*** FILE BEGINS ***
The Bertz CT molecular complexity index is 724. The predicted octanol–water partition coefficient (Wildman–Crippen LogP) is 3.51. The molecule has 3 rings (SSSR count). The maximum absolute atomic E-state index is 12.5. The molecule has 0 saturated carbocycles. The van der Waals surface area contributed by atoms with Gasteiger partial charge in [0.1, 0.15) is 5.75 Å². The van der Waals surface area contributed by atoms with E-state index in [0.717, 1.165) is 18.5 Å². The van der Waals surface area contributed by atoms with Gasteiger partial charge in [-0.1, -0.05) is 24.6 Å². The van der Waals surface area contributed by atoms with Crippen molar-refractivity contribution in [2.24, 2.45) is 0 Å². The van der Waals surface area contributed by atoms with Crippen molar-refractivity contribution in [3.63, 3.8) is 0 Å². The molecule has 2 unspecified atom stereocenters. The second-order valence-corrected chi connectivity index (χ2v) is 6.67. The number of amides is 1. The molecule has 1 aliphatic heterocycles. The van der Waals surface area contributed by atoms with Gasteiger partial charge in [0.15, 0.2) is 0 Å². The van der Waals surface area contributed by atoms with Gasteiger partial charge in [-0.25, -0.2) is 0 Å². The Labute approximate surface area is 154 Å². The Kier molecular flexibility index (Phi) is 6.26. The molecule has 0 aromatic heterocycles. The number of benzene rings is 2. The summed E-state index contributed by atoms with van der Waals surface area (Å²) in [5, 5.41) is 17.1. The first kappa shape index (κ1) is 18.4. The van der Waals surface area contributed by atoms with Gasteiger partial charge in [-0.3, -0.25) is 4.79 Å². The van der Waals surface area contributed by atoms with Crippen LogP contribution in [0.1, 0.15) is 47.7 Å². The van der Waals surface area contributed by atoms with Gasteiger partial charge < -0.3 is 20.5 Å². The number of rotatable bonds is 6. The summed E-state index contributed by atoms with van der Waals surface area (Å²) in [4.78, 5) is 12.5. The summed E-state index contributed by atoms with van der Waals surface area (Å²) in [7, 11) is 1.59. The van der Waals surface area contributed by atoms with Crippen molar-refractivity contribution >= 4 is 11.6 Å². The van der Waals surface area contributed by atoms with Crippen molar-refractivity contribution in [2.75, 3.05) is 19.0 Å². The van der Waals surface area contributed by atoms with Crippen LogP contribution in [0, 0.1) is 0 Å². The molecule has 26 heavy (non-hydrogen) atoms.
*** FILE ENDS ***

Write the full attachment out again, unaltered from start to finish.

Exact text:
The Bertz CT molecular complexity index is 724. The predicted octanol–water partition coefficient (Wildman–Crippen LogP) is 3.51. The molecule has 3 rings (SSSR count). The maximum absolute atomic E-state index is 12.5. The molecule has 0 saturated carbocycles. The van der Waals surface area contributed by atoms with Gasteiger partial charge in [0.1, 0.15) is 5.75 Å². The van der Waals surface area contributed by atoms with E-state index in [0.717, 1.165) is 18.5 Å². The van der Waals surface area contributed by atoms with Gasteiger partial charge in [-0.1, -0.05) is 24.6 Å². The van der Waals surface area contributed by atoms with Crippen molar-refractivity contribution in [2.24, 2.45) is 0 Å². The van der Waals surface area contributed by atoms with Crippen molar-refractivity contribution in [3.63, 3.8) is 0 Å². The molecule has 2 unspecified atom stereocenters. The second-order valence-corrected chi connectivity index (χ2v) is 6.67. The number of amides is 1. The molecule has 1 aliphatic heterocycles. The van der Waals surface area contributed by atoms with Gasteiger partial charge in [0.15, 0.2) is 0 Å². The van der Waals surface area contributed by atoms with Gasteiger partial charge in [-0.25, -0.2) is 0 Å². The Labute approximate surface area is 154 Å². The Kier molecular flexibility index (Phi) is 6.26. The molecule has 0 aromatic heterocycles. The number of benzene rings is 2. The summed E-state index contributed by atoms with van der Waals surface area (Å²) in [5, 5.41) is 17.1. The first kappa shape index (κ1) is 18.4. The van der Waals surface area contributed by atoms with Gasteiger partial charge in [-0.3, -0.25) is 4.79 Å². The van der Waals surface area contributed by atoms with Crippen LogP contribution in [0.1, 0.15) is 47.7 Å². The van der Waals surface area contributed by atoms with Gasteiger partial charge < -0.3 is 20.5 Å². The number of rotatable bonds is 6. The summed E-state index contributed by atoms with van der Waals surface area (Å²) in [4.78, 5) is 12.5. The summed E-state index contributed by atoms with van der Waals surface area (Å²) in [7, 11) is 1.59. The van der Waals surface area contributed by atoms with Crippen molar-refractivity contribution >= 4 is 11.6 Å². The van der Waals surface area contributed by atoms with Crippen molar-refractivity contribution in [2.75, 3.05) is 19.0 Å². The van der Waals surface area contributed by atoms with Crippen LogP contribution in [0, 0.1) is 0 Å². The molecule has 26 heavy (non-hydrogen) atoms.